Reviewed by L.D.Y.
Trade, 294 pages, 2001
Reason for Reading: It’s been a buzz book for teens (and a number of adults), so I
couldn’t skip it – what if (horrors!) I’d skipped the Harry Potter books thinking they were
only for kiddies?
Synopsis: It’s the first summer fifteen-year-old best friends Tibby, Lena, Carmen,
and Bridget will spend apart. Tibby is stuck at home working for the summer, Lena is
visiting her grandparents in Greece, Carmen will finally get to see her Dad’s new
place, and Bridget is off to soccer camp. So how will they keep from feeling alone? A
magical pair of jeans (they somehow look incredible on all four of them despite their
different shapes), which they vow to mail to each other every week so a little piece of them
can travel to their friends – and hopefully a whole lot of adventure, too.
Why you should read this book: The Sisterhood is a great book if you’re
looking for something with friendship, the challenges of being a teenager, and, of course,
boys. It’s got a nice balance, though, as all of the girls have their own personalities and
interests separate from each other, and a mix of frivolous and serious concerns. Good for a
few laughs and a good cry, in other words. The book constantly changes narrators and is
interspersed with brief handwritten letters – a nice format for the attention-challenged
Why you should avoid this book: Some things seem glossed over, such as Bridget’s
situation with a boy at her soccer camp – her silence leaves her in the unpleasant role of
victim, which doesn’t fit with her character at all. And what teenager will respond to a
lecture rather than help in actually dealing with a problem? The Sisterhood might be
a bit too full of teenage angst for some readers, especially those that have already lived
though the girls’ situations rather than the readers still ‘looking forward’ to them.
Once upon a time there was a pair of pants. They were an essential kind of pants
– jeans, naturally, blue but not that stiff, new blue that you see so often on the first day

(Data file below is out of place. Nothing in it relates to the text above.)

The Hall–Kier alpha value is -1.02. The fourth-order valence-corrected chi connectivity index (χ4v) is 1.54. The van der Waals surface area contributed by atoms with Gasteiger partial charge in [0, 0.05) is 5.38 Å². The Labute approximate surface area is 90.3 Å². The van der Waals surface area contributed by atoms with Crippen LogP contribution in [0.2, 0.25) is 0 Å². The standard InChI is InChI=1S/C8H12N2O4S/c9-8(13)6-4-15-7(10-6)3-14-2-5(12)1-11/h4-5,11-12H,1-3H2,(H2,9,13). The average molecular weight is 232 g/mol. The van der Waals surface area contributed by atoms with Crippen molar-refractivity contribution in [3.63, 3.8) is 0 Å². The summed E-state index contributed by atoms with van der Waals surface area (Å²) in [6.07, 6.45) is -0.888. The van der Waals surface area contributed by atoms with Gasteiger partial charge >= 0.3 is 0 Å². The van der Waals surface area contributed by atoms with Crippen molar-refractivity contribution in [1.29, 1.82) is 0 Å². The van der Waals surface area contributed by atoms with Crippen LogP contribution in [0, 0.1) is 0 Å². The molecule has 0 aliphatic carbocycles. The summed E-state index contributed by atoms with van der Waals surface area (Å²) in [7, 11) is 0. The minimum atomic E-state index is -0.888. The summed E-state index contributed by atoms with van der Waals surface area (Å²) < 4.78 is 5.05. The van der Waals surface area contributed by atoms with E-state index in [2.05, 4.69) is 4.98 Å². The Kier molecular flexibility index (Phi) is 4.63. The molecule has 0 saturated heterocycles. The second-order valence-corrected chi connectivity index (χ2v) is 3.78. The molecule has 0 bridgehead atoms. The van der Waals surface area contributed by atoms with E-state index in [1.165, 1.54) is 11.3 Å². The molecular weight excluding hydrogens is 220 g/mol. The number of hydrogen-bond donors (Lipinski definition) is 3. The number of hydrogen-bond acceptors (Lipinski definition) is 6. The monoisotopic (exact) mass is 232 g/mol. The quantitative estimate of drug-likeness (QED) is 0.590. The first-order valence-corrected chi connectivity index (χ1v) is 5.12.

of school. They were a soft, changeable blue with a little extra fading at the knees and the
seat and white wavelets at the cuffs.
He didn’t say anything as they drove along small wooded suburban streets with
big Victorian houses rising on either side. Raindrops burst on the windshield. The sky grew
so dark it felt almost like nighttime. He slowed down and stopped in front of a
cream-colored Victorian with green-gray shutters and a wraparound porch.
Her dad cut the engine and turned to her. ‘This is home.’ His eyes were
distant and a little mysterious. He didn’t seem to want to take on the open surprise in
‘That house? Up there? I thought you lived in an apartment downtown.’
Just last month.’
‘You did? Why didn’t you tell me on the phone?’
lot of big stuff, bun. Stuff I wanted to say in person,’ he answered.
I’m writing from the post office and this express mail costs more than
what I make in two hours at Wallman’s, so it better get to you tomorrow.
I can’t figure
out what the Pants meant to me yet. It was either profound or not. I’ll tell you when I
You’ll do better because you are the one and only Carma Carmeena.
I better sign
off, ’cause the lady in the window is about to go postal (heh
Also recommended: Summer Sisters by Judy Blume; Are You There God? It’s
Me, Margaret by Judy Blume; Confessions of a Shopaholic by Sophie Kinsella.
Also by this author: The Second Summer of the Sisterhood; Girls in Pants: The
Third Summer of the Sisterhood; Steve Jobs.
Fun tidbit: Brashares got the idea for the book from a former colleague and good
friend, Jodi Anderson, who passed around a pair of pants with her friends when she was
younger – they ended up lost.
Would I read more by this author? If I was looking for something light I’d think
about it, but I won’t be in a big rush to get to the second in the series.
Â© Lisa Yanaky 2003-2005